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Map explanation

This map shows where changes occurred in the breeding season distribution of the species in Wiltshire between 1995-2000 and 2007-2012, as revealed by the fieldwork for Birds of Wiltshire (Wiltshire Ornithological Society 2007) and the shared fieldwork for Bird Atlas 2007-2011 (BTO 2013) and for Wiltshire Tetrad Atlas 2007-2012.

Gains and improvements

Status

Nos tetrads


Absent to present

17

2%


Present to breeding

46

5%


Absent to breeding

32

3%


No change

Status

Nos tetrads


Present in both

19

2%


Breeding in both

476

52%


Losses and declines

Status

Nos tetrads


Present to absent

31

3%


Breeding to present

122

13%


Breeding to absent

46

5%


House Sparrows are one of the most widespread species in the world. They occur naturally right across Eurasia from the Atlantic coast to the Sea of Okhotsk and south to northern Africa, Arabia and the Indian subcontinent. There are introduced populations in parts of North and South America, sub-Saharan Africa, Australia and New Zealand and on many oceanic islands.

In Great Britain the 1988-91 Breeding Atlas showed them to be widespread except in parts of mainland Scotland, though total numbers had fallen by 15% since the 1968-72 Breeding Atlas. Bird Atlas 2007-2011 recorded a slight increase in distribution but also reported that regular monitoring showed there to have been a 69% decrease in the UK breeding population between 1977 and 2010. The decline has been particularly severe in some urban areas where the species has become virtually extinct. Various theories have been put forward to explain this decline but none have yet proved conclusive.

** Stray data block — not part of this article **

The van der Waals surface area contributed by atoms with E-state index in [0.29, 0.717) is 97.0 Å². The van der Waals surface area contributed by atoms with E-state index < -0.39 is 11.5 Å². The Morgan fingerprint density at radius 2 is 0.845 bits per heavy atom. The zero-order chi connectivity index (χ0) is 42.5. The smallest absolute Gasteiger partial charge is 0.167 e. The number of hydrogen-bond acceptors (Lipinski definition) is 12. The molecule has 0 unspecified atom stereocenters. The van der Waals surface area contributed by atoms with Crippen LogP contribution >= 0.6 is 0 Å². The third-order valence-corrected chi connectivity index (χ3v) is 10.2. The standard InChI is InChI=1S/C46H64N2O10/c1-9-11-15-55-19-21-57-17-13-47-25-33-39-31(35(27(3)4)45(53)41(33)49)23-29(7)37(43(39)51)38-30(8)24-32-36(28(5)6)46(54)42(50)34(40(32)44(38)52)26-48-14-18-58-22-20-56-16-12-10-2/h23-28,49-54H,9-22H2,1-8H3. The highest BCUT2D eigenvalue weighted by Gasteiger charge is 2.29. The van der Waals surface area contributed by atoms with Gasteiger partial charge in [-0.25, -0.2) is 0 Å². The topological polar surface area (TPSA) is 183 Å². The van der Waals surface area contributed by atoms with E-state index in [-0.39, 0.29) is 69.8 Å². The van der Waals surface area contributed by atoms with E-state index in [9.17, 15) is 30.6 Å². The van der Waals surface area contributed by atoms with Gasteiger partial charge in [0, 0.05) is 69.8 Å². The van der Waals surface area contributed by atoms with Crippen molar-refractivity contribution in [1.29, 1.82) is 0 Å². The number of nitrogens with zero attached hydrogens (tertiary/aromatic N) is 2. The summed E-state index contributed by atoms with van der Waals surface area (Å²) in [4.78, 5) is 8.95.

In Wiltshire House Sparrows increased in numbers throughout the 19th century despite being persecuted as pests. “Sparrow Clubs” were set up with the sole purpose of eliminating the species, but despite the huge numbers that were killed there was no apparent decrease in abundance in the first two-thirds of the 20th century. Birds of Wiltshire recorded them present in 740 tetrads, with breeding in 644. WTA2 recorded them in 712 tetrads, with breeding in 454.

References

The following references are used throughout these species accounts, in the abbreviated form given in quotation marks:

“1968-72 Breeding Atlas” – Sharrack, J.T.R. 1976: The Atlas of Breeding Birds in Britain and Ireland. T. & A. Poyser

“1981-84 Winter Atlas” – Lack, P.C. 1986: The Atlas of Wintering Birds in Britain and Ireland. T. & A. Poyser

1988-91 Breeding Atlas” – Gibbons, D.W., Reid, J.B. & Chapman, R.A. 1993: The New Atlas of Breeding Birds in Britain and Ireland 1988-91. T. & A. Poyser

Birds of Wiltshire” – Ferguson-Lees, I.J. et al. 2007 : Birds of Wiltshire, published by the tetrad atlas group of the Wiltshire Ornithological Society after mapping fieldwork 1995-2000. Wiltshire Ornithological Society.

“Bird Atlas 2007-2011” – Balmer, D.E., Gillings, S., Caffrey, B.J., Swann, R.L., Downie, I.S. and Fuller, R.J. 2013: Bird Atlas 2007-2011: the Breeding and Wintering Birds of Britain and Ireland

WTA2” – ("Wiltshire Tetrad Atlas 2 ") the present electronic publication, bringing together the Wiltshire data from “Birds of Wiltshire” and “Bird Atlas 2007-11”, together with data from further fieldwork carried out in 2011 and 2012.

"Hobby" - the annual bird report of the Wiltshire Ornithological Society.

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